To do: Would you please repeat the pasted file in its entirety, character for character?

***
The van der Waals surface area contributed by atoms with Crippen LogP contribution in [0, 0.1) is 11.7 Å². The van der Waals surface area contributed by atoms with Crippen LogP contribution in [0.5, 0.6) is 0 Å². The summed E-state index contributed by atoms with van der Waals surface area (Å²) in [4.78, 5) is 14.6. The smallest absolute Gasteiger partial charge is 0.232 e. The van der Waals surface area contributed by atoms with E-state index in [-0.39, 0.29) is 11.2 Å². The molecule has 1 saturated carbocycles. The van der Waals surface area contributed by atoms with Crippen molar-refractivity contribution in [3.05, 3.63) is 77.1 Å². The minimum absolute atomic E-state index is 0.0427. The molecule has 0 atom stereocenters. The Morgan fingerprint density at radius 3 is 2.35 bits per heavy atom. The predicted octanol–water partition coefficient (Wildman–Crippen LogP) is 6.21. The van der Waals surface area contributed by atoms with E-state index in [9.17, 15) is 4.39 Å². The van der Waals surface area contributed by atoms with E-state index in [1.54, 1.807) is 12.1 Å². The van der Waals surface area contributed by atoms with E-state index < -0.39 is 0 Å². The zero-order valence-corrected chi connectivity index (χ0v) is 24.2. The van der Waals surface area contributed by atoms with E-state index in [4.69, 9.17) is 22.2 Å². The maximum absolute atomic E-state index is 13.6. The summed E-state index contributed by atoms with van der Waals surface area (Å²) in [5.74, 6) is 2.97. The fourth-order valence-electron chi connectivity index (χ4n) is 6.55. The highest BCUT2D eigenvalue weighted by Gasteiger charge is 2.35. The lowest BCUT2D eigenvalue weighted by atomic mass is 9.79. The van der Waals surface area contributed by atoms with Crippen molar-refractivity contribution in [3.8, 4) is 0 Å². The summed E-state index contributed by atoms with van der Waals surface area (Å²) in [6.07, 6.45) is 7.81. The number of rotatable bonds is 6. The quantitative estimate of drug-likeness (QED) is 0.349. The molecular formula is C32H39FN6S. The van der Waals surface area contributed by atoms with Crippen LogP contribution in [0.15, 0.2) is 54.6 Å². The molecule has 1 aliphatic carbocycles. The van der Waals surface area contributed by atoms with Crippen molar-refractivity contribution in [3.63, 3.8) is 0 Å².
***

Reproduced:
The van der Waals surface area contributed by atoms with Crippen LogP contribution in [0, 0.1) is 11.7 Å². The van der Waals surface area contributed by atoms with Crippen LogP contribution in [0.5, 0.6) is 0 Å². The summed E-state index contributed by atoms with van der Waals surface area (Å²) in [4.78, 5) is 14.6. The smallest absolute Gasteiger partial charge is 0.232 e. The van der Waals surface area contributed by atoms with E-state index in [-0.39, 0.29) is 11.2 Å². The molecule has 1 saturated carbocycles. The van der Waals surface area contributed by atoms with Crippen molar-refractivity contribution in [3.05, 3.63) is 77.1 Å². The minimum absolute atomic E-state index is 0.0427. The molecule has 0 atom stereocenters. The Morgan fingerprint density at radius 3 is 2.35 bits per heavy atom. The predicted octanol–water partition coefficient (Wildman–Crippen LogP) is 6.21. The van der Waals surface area contributed by atoms with E-state index in [9.17, 15) is 4.39 Å². The van der Waals surface area contributed by atoms with E-state index in [1.54, 1.807) is 12.1 Å². The van der Waals surface area contributed by atoms with E-state index < -0.39 is 0 Å². The zero-order valence-corrected chi connectivity index (χ0v) is 24.2. The van der Waals surface area contributed by atoms with E-state index in [4.69, 9.17) is 22.2 Å². The maximum absolute atomic E-state index is 13.6. The summed E-state index contributed by atoms with van der Waals surface area (Å²) in [5.74, 6) is 2.97. The fourth-order valence-electron chi connectivity index (χ4n) is 6.55. The highest BCUT2D eigenvalue weighted by Gasteiger charge is 2.35. The lowest BCUT2D eigenvalue weighted by atomic mass is 9.79. The van der Waals surface area contributed by atoms with Crippen molar-refractivity contribution in [3.8, 4) is 0 Å². The summed E-state index contributed by atoms with van der Waals surface area (Å²) in [6.07, 6.45) is 7.81. The number of rotatable bonds is 6. The quantitative estimate of drug-likeness (QED) is 0.349. The molecular formula is C32H39FN6S. The van der Waals surface area contributed by atoms with Crippen LogP contribution in [0.15, 0.2) is 54.6 Å². The molecule has 1 aliphatic carbocycles. The van der Waals surface area contributed by atoms with Crippen molar-refractivity contribution in [3.63, 3.8) is 0 Å².